- Check tire and fluid levels

- Look for water or oil leaks

- Assess condition with no cracks, distortion, or rust

- Check for anything that could cause a hazard for operation

A forklift that needs repairs or maintenance shouldn't operate under any circumstances. It could put drivers' and pedestrians' safety at risk. Make sure to look after the forklifts, to keep them running smoothly.

Put in Floor Markings

Floor markings can help workers to stay safe. Yellow markings should show physical hazards. These are areas where you could fall or stumble.

Red markings should show areas where fire hazards could happen. Marking where the fire equipment and buttons are located is also necessary.

Use way finders and signs to direct employees around the warehouse. You also want to set forklift and pedestrian paths to keep the two types of traffic out of each other's way.

Stick to Equipment Capacity

Make sure the forklift operators at your Lancaster warehouse know its capacity and its attachments. Never go over these weight limits as it is a major hazard.

If you lift too much weight, the forklift can tip forward and fall over. This could cause serious injury to employees, and damage company property and materials.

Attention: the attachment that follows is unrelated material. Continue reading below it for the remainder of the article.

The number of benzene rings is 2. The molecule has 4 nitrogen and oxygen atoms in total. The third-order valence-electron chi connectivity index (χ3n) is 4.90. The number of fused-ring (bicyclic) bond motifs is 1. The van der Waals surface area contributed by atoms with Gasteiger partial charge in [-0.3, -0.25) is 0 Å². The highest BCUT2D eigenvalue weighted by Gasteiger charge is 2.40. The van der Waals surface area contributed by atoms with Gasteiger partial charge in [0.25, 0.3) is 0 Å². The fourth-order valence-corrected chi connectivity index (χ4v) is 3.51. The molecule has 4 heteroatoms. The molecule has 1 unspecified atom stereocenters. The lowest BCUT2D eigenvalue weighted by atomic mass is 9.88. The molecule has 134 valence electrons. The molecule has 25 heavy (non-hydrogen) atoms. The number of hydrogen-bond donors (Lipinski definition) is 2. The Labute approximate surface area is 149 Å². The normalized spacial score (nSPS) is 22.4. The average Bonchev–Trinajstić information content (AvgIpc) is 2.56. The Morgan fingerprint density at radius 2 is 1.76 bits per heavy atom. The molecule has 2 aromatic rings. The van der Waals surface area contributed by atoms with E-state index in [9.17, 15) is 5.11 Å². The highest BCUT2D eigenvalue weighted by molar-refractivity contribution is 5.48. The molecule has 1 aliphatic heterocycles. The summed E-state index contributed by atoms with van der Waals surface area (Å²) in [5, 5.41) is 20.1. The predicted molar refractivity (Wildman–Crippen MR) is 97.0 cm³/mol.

Park and Secure the Forklift After Each Shift

At the end of their shift, it is the responsibility of the operator to park the forklift in its parking bay. Make sure your parking bays don't obstruct paths and the flow of the warehouse. They also mustn't block entrances or emergency exits.

The operator should lower the forks until they rest flat on the floor, and should apply the brakes, switch the engine off and take the key out of the ignition. This will leave it parked and safe for the next operator.

Forklift Operation: Keeping Lancaster Warehouses Safe

Warehouses are often very busy and contain a lot of tight spaces to operate heavy machinery. Visibility is poor and turns are tighter and faster.

However, having a strong warehouse safety plan in place will help to keep employees safe. Everyone should know the plan and have hazard awareness training for working around, and with, forklifts in your Lancaster warehouse.

If you found this article helpful, check out our blog for more informative articles. At Carolina Industrial Trucks, safety is paramount, and we have tips and tricks to help you run a safe, smooth industrial environment.